The most general example of creating blame by bundling people together and therefore to mitigate blame by dis-bundling people is provided by Karl Marx. Blame is placed through swallowing up differences between many groups into the opposition between two groups. There were many social groups in early Nineteenth Century Europe: there were peasants and aristocrats, workers and tradesmen, capitalists and landholders, professionals and politicians and artists and social theorists. Marx said that when you got down to it, there were only two groups: the capitalists and the workers they exploited. All the other groups were a sideshow. Peasants and aristocrats were disappearing, and politicians and social theorists were part of the superstructure thrown up by a capitalist society as well as its predecessors. So the capitalists could be blamed for exploitation even if they did not do that out of meanness but simply because exploitation was entailed in their role. You had to get rid of the capitalists to make things better, and that presumably meant government control over the means of production, such as factories and finance. And so it follows that you get rid of blame by breaking away from thinking of society as a bipolar entity, all the subsidiary roles just as real as the purported two central ones. Artists change society and capitalists are controlled by government regulations and unions. It takes a lot of flowers to make a society bloom. It is only possible to blame one sector of the social structure when that is the one that is salient, as when we blame the financial section for the Great Recession, though there is enough blame to go around if we consider how government encouraged wild eyed investment for so long.  Exploitation, then, is the moral onus associated with aggregating roles to the point that there is only a bipolar relation between the victim and the oppressor, and disaggregating roles so that there are not only bipolar roles lifts the moral onus of a role.

The main example of this process of liberating people from bipolar categories, however, is no longer that of the worker, whose standing as a central role in Western society seems to have passed even before the collapse of the Soviet Union. The main example in the generation before last was the condition of African Americans and in the generation just past that of women, even if those groups are also served by calling attention to what all of them have in common as their conditions of oppression. Racial prejudice goes down when there are African Americans distributed in the various social classes and occupations because then they cannot be reduced to a single common denominator of style of life or education or caste. Women are more rather than less liberated when they are disaggregated, even if they have the common condition of being the gender that carries babies to term and so have a common interest in the availability of abortion, because they are also people some of whom cry under stress while others don’t and some women are good at child rearing and others don’t care to do that sort of thing. Differences reduces blame by making people in a group not inevitably the creature of certain emotions and habits.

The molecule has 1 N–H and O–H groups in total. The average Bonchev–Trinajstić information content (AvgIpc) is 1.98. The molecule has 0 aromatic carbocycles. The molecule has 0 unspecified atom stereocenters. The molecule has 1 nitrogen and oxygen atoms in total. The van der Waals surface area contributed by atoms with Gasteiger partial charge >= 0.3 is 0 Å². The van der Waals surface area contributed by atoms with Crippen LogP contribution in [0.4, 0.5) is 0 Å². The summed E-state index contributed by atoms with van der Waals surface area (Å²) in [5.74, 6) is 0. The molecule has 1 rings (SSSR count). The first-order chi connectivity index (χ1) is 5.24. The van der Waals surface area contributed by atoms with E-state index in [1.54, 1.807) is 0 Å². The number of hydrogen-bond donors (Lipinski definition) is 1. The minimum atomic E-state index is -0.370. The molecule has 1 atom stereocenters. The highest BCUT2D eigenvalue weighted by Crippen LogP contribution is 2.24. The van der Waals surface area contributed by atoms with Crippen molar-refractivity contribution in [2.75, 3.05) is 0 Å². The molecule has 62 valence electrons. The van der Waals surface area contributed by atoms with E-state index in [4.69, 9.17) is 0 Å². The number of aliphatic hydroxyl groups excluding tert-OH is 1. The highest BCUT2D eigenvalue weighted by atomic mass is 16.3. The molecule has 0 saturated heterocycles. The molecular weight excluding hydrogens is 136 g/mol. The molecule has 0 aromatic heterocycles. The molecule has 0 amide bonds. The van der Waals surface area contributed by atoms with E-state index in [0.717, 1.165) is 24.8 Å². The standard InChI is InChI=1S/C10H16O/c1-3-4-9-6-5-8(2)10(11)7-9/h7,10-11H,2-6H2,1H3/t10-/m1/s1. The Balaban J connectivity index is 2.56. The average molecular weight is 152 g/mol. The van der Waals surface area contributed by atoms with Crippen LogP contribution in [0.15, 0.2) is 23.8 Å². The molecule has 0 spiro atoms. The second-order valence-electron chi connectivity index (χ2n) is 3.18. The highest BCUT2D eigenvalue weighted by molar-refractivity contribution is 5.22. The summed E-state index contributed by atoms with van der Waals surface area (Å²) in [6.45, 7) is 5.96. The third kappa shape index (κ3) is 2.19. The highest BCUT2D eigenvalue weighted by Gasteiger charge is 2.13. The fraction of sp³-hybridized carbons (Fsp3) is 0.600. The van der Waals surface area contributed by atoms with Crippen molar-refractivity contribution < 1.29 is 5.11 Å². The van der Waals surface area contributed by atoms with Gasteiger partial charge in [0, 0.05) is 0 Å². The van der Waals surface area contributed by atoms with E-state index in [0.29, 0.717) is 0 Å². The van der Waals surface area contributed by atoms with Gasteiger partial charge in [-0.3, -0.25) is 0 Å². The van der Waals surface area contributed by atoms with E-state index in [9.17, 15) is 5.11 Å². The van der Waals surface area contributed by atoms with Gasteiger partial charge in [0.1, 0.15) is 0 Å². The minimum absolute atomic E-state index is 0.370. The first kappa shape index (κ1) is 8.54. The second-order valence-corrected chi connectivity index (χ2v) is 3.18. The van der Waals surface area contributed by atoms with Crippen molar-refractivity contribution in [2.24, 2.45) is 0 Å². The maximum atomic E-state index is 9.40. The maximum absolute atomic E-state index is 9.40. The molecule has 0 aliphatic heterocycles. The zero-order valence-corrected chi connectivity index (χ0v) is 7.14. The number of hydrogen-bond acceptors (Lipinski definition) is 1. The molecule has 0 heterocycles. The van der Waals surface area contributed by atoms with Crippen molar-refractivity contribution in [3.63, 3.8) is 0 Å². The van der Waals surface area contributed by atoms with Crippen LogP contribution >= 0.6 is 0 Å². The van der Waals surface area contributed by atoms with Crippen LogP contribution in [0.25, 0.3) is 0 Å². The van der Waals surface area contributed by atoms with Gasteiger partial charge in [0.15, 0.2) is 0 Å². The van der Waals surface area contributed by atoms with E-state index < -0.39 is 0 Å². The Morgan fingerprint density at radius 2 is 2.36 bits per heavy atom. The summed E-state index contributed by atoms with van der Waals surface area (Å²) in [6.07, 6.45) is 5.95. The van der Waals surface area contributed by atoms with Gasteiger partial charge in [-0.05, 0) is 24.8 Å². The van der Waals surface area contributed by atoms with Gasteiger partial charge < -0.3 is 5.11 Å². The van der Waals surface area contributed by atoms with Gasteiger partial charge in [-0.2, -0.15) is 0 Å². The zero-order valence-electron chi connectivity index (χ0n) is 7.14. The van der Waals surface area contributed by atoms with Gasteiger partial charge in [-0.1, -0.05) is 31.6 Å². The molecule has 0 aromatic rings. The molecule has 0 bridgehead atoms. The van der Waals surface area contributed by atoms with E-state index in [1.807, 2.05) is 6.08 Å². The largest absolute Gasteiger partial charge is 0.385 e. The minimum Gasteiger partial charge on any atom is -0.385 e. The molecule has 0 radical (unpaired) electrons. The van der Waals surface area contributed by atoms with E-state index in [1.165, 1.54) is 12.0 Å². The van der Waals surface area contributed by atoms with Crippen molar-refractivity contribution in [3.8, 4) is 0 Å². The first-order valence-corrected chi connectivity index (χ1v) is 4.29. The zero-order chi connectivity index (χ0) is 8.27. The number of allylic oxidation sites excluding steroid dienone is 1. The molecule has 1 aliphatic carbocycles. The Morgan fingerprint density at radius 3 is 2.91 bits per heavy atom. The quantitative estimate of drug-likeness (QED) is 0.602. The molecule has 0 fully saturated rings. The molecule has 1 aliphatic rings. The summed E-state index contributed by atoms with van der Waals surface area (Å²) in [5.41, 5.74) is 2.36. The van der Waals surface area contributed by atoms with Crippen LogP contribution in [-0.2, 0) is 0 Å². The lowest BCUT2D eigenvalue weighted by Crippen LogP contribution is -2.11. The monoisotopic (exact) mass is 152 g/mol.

Now consider the alternative process, whereby blame is added onto an individual because of a bad action engaged in by that individual. A person becomes a bad person because the bad action is not just a fact about that person’s life. Rather, the person is categorized as a member of the group which partakes in such action. The person who abuses a child is recognized as a child abuser and therefore a bad person rather than a person with a quirk; a person who robs a bank is considered a bank robber until someone provides an excuse, that he was trying to feed his family or, as in “Dog Day Afternoon”, trying to fund his lover’s sex change operation. That restores his humanity by switching his category. But it is very difficult to look at a person straight on, without categorizing them, to see them naked of categories, as if that were even an admirable outcome, when, instead, we prefer to see badness as a label that can be stuck on people who do bad things rather than as a situation in which bad things happened, the druggie stabbing someone he robbed, just a person who stabbed someone independant of that being a bad thing. It is hard to strip people naked of their social categories.

It must be said that part of the genius of Christianity, that very complex and perhaps contradictory set of emotions, is that it tried to do just that, to strip people of moral categories, to place them beyond good and evil, when it asked people to look at the sinner with love while chastising the sinner for the sin. The great accomplishment of “Crime and Punishment” is that we come to see Raskolnikov before and after judging him as the murderer of an old lady. He is what he is and the crime is an event in his life rather than his essential character even though it determines the rest of his life. There may be no doing without categories, but there is an appreciation that people understood without categories are without blame, and sometimes that works to make life easier. Christianity asks us to temporarily, for a single, enchanted moment, to look at people whole, neither as sinners or virtuous people, and remember that when we pass judgment upon them. There is some essential way in which the world is to be rid of blame, however often people may be called on to confess their sins. The sins are passing while their souls or their humanity are not.